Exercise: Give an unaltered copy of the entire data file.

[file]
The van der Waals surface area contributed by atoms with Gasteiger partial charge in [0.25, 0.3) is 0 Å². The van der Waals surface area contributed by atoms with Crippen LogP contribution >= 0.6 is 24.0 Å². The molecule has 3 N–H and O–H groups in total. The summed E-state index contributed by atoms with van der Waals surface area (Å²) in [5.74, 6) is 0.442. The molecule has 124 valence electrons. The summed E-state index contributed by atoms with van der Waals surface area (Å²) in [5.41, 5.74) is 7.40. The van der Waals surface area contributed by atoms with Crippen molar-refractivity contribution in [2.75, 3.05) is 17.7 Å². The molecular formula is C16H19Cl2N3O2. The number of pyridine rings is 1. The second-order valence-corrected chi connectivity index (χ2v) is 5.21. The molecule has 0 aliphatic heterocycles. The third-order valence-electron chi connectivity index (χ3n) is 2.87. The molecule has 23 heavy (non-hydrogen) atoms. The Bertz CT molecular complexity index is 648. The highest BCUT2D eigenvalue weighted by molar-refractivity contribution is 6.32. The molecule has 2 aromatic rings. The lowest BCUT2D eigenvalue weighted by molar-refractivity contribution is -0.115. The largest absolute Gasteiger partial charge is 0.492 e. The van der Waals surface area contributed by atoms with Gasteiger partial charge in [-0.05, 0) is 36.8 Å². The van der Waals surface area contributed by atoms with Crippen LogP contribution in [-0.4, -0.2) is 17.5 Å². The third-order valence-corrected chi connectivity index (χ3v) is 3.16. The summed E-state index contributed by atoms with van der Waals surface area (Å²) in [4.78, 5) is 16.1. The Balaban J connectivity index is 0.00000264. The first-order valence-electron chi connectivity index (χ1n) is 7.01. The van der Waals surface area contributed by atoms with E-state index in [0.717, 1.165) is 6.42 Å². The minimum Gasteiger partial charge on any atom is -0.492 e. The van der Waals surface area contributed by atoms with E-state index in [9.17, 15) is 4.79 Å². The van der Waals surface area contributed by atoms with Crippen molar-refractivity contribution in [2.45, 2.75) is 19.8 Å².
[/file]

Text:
The van der Waals surface area contributed by atoms with Gasteiger partial charge in [0.25, 0.3) is 0 Å². The van der Waals surface area contributed by atoms with Crippen LogP contribution >= 0.6 is 24.0 Å². The molecule has 3 N–H and O–H groups in total. The summed E-state index contributed by atoms with van der Waals surface area (Å²) in [5.74, 6) is 0.442. The molecule has 124 valence electrons. The summed E-state index contributed by atoms with van der Waals surface area (Å²) in [5.41, 5.74) is 7.40. The van der Waals surface area contributed by atoms with Crippen molar-refractivity contribution in [2.75, 3.05) is 17.7 Å². The molecular formula is C16H19Cl2N3O2. The number of pyridine rings is 1. The second-order valence-corrected chi connectivity index (χ2v) is 5.21. The molecule has 0 aliphatic heterocycles. The third-order valence-electron chi connectivity index (χ3n) is 2.87. The molecule has 23 heavy (non-hydrogen) atoms. The Bertz CT molecular complexity index is 648. The highest BCUT2D eigenvalue weighted by molar-refractivity contribution is 6.32. The molecule has 2 aromatic rings. The lowest BCUT2D eigenvalue weighted by molar-refractivity contribution is -0.115. The largest absolute Gasteiger partial charge is 0.492 e. The van der Waals surface area contributed by atoms with Gasteiger partial charge in [-0.05, 0) is 36.8 Å². The van der Waals surface area contributed by atoms with Crippen LogP contribution in [-0.4, -0.2) is 17.5 Å². The third-order valence-corrected chi connectivity index (χ3v) is 3.16. The summed E-state index contributed by atoms with van der Waals surface area (Å²) in [4.78, 5) is 16.1. The Balaban J connectivity index is 0.00000264. The first-order valence-electron chi connectivity index (χ1n) is 7.01. The van der Waals surface area contributed by atoms with E-state index in [0.717, 1.165) is 6.42 Å². The minimum Gasteiger partial charge on any atom is -0.492 e. The van der Waals surface area contributed by atoms with E-state index in [9.17, 15) is 4.79 Å². The van der Waals surface area contributed by atoms with Crippen molar-refractivity contribution in [2.45, 2.75) is 19.8 Å².